Blood, Boobs and Beast includes many clips from Dohler's films and it must be said that most of them look terrible. Dohler would later branch into video production (with collaborator Joe Ripple handling directing duties) and these are especially gruelling. In discussing his career Dohler makes no claim that his films are great art, and seems genuinely amazed that fans would seek him out at conventions to autograph DVDs, let alone that he would be the subject of a documentary. Unlike say American Movie, Kinhart maintains a great respect for Dohler throughout the film especially in the sequences chronicling the weekend shoots of Dead Hunt, a blue collar production plagued by misfortunes that would otherwise be ripe for a Spinal Tap-style parody (the unexpected departure from the film of the leading man when his wife goes into labour, or the film crew routinely triggering an alarm at the warehouse where the film was shot, much to the security company and owner's annoyance). To his credit, Kinhard maintained a respectful distance from Dohler as his illness took over and the film includes just one very poignant scene where a visibly frail Dohler hands over his personal film archive to Joe Ripple.


The documentary gathers together a number of Dohler friends and family, many of whom were at the centre of his film world, like Dohler's kids who pop up in various bit parts, and Dohler often shot his films in and around the homes of friends and neighbours. Also featured are two Dohler fans who offer an amusing Greek chorus style commentary on their hero but interestingly cast an uncertain light on Joe Ripple suggesting that Dohler's films took a sharp decline when Ripple came on board, citing the shot-on-video silicone pole dancer antics of 2004's Vampire Sisters as ample proof. In fact Dohler cringed at the idea of sex in his films and included it only when a distributor demanded (the title of the documentary is supposedly the three essential ingredients for a profitable horror picture). Also featured in the film are Tom Savini and Tom Sullivan who discuss Dohler' Cinemagic magazine with some fondness, (Sullivan recalls bringing issues of Cinemagic to Tennessee when he was designing the special effects for The Evil Dead) as well as J.J. Abrams who composed the score for Night Beast when he was still in his teens.

Don Dohler poses with a fan

As much as it pains me to recommend a Troma DVD, Blood, Boobs and Beast is required viewing for fans of independent Cinema, and amateur film makers. Aside from the usual Troma junk, this DVD is a fine package, with a very welcome second disc containing Night Beast. The documentary itself looks excellent, with a crisp fullscreen image (a sharp contrast to the scuzzy clips from Dohler's films). The main extra on Blood, Boobs and Beast disc is an informative commentary from director John Kinhart.


Night Beast

Night Beast, Dohler’s second feature from 1982 can be approached in two ways – as an affectionate tip of the hat to '50's monster movies, or a documentary about a bunch of non-actors struggling with a screenplay they may not have read. In the film, an alien from the far side of the galaxy crash lands in a rural American town, and promptly begins disemboweling and vaporising the inhabitants. The only thing standing in it's way are the town sheriff and some brave locals...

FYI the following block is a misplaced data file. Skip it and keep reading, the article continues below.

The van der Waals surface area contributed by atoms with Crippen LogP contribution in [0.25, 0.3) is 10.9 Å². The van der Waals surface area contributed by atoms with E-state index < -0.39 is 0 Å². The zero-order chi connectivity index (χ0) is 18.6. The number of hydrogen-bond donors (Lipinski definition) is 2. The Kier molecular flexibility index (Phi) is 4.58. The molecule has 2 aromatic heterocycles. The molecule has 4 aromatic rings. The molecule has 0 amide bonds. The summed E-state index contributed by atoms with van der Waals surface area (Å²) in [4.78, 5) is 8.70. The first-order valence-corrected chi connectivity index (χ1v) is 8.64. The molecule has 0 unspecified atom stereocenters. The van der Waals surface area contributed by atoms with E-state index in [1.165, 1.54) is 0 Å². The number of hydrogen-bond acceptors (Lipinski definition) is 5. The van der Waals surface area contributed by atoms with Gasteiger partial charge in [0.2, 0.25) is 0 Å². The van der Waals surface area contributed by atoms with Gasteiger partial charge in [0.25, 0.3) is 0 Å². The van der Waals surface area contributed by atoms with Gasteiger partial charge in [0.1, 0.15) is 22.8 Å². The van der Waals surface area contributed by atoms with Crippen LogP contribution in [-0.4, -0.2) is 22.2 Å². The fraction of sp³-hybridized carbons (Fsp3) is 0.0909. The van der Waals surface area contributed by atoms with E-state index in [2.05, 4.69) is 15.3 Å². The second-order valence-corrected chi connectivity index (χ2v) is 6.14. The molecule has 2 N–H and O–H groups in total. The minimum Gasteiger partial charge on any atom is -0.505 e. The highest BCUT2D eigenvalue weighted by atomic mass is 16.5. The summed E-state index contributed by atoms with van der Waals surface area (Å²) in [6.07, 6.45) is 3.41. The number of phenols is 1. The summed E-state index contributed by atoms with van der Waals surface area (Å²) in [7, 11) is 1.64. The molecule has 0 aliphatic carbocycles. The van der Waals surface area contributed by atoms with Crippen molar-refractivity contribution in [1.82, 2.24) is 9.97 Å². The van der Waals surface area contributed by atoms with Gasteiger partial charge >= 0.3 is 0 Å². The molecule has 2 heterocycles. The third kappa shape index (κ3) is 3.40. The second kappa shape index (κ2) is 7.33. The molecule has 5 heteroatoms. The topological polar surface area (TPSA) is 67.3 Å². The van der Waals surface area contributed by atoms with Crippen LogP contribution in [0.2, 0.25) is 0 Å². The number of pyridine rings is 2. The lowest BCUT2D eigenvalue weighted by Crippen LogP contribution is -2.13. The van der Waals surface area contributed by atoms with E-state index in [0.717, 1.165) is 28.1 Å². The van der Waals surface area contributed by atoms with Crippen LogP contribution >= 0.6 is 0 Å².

Night Beast is quite frankly a terrible film, and after some 87 collossal minutes, it's a relief when the film comes to a close. Whatever suspicion one might have about Dohler's film making skills, a large part of the problem is the film's ultra low budget which has Dohler cutting corners throughout, like a scene where the creature is breaking down a basement door, but rather than seeing the beast destroy the door, Dohler simply tosses bits of wooden debris before the camera. Optical effects are embarrassingly crude as well, like the alien's laser blasts turning its victims into glowing silhouttes (much like the starkicker logo seen on the BBC's Old Grey Whistle Test). Fortunately the alien soon loses its gun (prohibitively expensive to run no doubt) and is reduced to ripping his victims apart, at one point resulting in one of the worst severed head effects I've ever seen.


Of the cast, only Jamie Zemarel delivers anything approaching a performance and proves far more resilient than leading man Tom Griffith who plays the utterly ineffectual sheriff who sports quite an extraordinary hairdo. Griffith also gets to bed his leading lady in a truly unflattering and protracted love scene that will have viewers pressing the fast-forward button in a desperate frenzy. It would be unfair to rest all the blame for Night Beast at Don Dohler's feet. In fact Dohler shows some occasional talent, and is well capable of framing a shot and putting together an action set piece, and there is at least one inspired moment in the film when the alien is electrocuted, the scene illuminated only by subliminal blue slivers of light given off by the discharge. By far the most successful element of the film is the excellent electronic score partly attributed to a 16 year old Jeffrey Abrams.


To put it delicately, Night Beast is like all of Don Dohler's films, an aquired taste, but if you're a fan of Without Warning and The Deadly Spawn you might not want to pass this one up. Troma's DVD of Night Beast is decent enough. The fullscreen image looks suitably lo-fi with grain by the truckload and colors that lack vitality - but still a strangely agreeable transfer considering the film's poverty row budget. Audio is fine, if limited. Extras include a 6min collection of outakes and bloopers, some behind the scenes footage and a director's commentary.